BANGLADESH'S INDEPENDENCE from Pakistan in 1971 was seen by many as the logical division of two disparate wings of a country united only by Islam, a mutual concern about India, and--partly facetiously-- the routes of Pakistan International Airline, but divided by language and social customs. Pakistan had fought to keep alive the fiction that all Muslims in the subcontinent belonged to a separate nation, distinct from Hindus, that should be united under a separate government and had struggled to retain its unity, preserving the ties between the two wings in the face of vast cultural differences that could not be covered up by the single thread of Islam. Indeed, the cultural differences between East and West Pakistan were so great that the division might be described as a second "Two-Nation Theory," based this time on culture rather than religion as in 1947. 1 To a few outsiders the Pakistani leadership in 1971 seemed to be acting as Abraham Lincoln had done in the United States in the 1860s to preserve the Union; to others, surely a majority, the leadership was seen as emulating George III, but in a singularly vicious manner. In this chapter we will discuss the society of Bangladesh and the causes of its demand for separation from Pakistan. As we will discover, there are vast differences between Bangladesh and Pakistan that, in themselves, contribute to cultural differences.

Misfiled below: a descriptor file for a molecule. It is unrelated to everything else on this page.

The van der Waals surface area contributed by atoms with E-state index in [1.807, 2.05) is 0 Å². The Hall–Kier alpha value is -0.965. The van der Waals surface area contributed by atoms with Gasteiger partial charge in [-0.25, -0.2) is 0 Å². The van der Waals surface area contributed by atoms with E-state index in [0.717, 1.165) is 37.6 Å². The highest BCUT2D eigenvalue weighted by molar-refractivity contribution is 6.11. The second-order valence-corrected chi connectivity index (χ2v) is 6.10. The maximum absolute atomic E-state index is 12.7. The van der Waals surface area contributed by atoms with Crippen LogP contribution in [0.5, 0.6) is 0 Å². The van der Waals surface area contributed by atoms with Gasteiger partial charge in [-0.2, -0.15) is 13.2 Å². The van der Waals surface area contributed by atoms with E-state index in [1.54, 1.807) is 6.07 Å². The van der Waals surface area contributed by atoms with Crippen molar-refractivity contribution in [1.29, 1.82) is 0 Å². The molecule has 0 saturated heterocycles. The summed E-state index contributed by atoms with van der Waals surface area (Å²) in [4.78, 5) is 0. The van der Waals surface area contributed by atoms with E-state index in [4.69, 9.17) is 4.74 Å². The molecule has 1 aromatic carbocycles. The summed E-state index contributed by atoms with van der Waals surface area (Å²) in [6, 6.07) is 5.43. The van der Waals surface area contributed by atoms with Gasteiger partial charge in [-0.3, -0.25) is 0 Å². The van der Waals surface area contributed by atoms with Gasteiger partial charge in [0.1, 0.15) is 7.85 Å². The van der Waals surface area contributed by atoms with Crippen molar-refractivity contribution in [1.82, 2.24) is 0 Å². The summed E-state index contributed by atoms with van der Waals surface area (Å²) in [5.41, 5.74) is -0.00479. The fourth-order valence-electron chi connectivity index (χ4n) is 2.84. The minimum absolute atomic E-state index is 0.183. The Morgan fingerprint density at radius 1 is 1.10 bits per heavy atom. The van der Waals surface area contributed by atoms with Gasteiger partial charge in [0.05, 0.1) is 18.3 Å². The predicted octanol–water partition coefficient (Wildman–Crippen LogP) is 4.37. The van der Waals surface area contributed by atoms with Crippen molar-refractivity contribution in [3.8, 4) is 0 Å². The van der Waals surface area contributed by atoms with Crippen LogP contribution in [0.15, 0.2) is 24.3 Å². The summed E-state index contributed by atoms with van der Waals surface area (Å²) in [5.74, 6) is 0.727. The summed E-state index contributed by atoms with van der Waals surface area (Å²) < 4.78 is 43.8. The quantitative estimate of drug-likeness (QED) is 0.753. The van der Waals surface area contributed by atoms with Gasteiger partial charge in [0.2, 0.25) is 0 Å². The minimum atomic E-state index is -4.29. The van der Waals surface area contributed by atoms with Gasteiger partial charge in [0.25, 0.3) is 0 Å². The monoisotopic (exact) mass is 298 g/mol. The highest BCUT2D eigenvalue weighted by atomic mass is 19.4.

Much of Bangladesh is in the delta of two of the world's major river systems: the Ganges (called the Padma in Bangladesh) and the Brahmaputra ( Jamuna). Both arise in the Himalayas: the Brahmaputra on the northern slopes in Tibet and the Ganges in India on the southern side of the moun-